September is National Suicide Prevention Month but staying aware of the need to prevent suicide is a 365-days-a-year job.
Every 40 seconds, someone somewhere in the world dies by suicide. Death by suicide occurring every 40 seconds amounts to almost one million deaths a year across the world. That figure is expected to rise to 1.5 million by 2020 (World Health Organization (WHO) statistics).

Suicide is preventable. There are always signs, desperate cries for help, and we need to be able to recognize them when they appear.

Life is not an easy road at the best of times for any of us. And, it is particularly difficult after sustaining a serious personal injury. Not just for the injured, but also for their families and friends. This is especially true when having to deal with the betrayal of the support systems and assistance from our insurers that we believed we had in place to protect us from loss and aid our recovery from tragedy.

It is not circumstances that drive a person to suicide as much as we may look to those to try and understand why. We do this to help us put what has happened into a context. We also do it so we can feel safe with what we think we know about suicide or about him or her whom we have lost.

A suicidal death results when a person has reached a point where his or her coping strategies and available resources are no longer sufficient to withstand the pain of continuing on with life. And a person can be driven to that breaking point, a suicidal state of mind, by any number of circumstances beyond their control. It’s just that simple.

To be sure, suicide is not a popular subject with most people. An overwhelming social stigma is associated with this manner of death. In fact, the universal shame surrounding suicide is so great, families and friends left behind are often reluctant to talk about it. And that is where the real shame lies. Not only do suicide prevention efforts save the lives of others, talking about it is therapeutic for those left behind needing support and understanding as they move through the mourning and healing process and seek closure for their loss.

Confronting Barriers To Injury Recovery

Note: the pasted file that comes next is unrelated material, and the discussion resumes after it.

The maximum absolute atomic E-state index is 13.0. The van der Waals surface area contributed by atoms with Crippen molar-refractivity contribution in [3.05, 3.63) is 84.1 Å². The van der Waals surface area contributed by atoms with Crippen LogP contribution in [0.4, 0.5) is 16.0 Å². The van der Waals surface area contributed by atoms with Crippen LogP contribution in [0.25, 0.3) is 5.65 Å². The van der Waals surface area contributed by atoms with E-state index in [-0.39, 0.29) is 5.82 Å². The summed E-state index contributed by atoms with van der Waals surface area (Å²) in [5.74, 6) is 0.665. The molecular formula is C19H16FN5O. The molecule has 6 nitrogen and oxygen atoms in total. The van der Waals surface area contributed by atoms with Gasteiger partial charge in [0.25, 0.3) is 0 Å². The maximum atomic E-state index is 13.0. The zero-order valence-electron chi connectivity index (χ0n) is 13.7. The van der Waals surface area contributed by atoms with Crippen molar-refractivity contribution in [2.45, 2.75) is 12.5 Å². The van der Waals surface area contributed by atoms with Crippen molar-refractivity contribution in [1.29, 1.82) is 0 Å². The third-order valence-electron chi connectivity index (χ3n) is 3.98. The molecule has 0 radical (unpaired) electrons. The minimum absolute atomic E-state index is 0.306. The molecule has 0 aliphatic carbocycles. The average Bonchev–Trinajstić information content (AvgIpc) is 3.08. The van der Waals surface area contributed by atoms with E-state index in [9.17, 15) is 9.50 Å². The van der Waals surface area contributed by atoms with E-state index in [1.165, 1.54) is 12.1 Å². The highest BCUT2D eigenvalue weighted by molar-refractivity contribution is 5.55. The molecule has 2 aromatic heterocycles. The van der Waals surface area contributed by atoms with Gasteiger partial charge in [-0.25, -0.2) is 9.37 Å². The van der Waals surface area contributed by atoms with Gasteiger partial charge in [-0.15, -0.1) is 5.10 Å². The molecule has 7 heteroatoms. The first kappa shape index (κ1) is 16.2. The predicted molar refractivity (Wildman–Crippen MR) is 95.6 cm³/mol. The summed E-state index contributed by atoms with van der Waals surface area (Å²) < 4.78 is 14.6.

Everyone has stressors in their life and most deal with them in a healthy and natural way. After injury, having to go through the insurance claim process significantly adds to the stress imposed on the seriously injured. The extent of damage and harm that can be caused by this unrelenting stress should not be underestimated. It can, however, be reduced by having an experienced personal injury lawyer deal with insurers on your behalf so you can concentrate more fully on your recovery.

Unfortunately, there is still a dark cloud that prevents many from asking for help or showing (perceived) weakness having been conditioned throughout life to “suck it up and keep going”. It’s not uncommon for people to assume they can deal with this and their insurers themselves. Particularly if the details of the accident and the diagnosis of their injuries seem straightforward. Sadly, this is not the reality of how the personal injury claim process works.

Men especially (even relatively successful ones), often have a problem with openly discussing their issues and challenges, not to mention the depression and other mental illnesses that often follow serious injury, to say nothing of the suicidal feelings that can result.
Whether or not injury was a contributing factor, most people who die by suicide suffer from an underlying depression with many feeling an intense and unrelenting shame that, left untreated, becomes impossible to carry.

Answering the Question Why

After a death by suicide, it is common for people to want to distance themselves from the tragedy by suggesting we’ll never really know why it happened. But ultimately, we do know why.

When the pain of continuing life exceeds the ability of one’s coping and adaptive strategies to mitigate it, suicide often results. The capacity to withstand pain and associated aggregate suffering differs by individual and varies over the course of one’s lifetime influenced by ever-changing circumstances. The main thing most people who kill themselves have in common is a belief that suicide is the ONLY solution to their unbearable situation.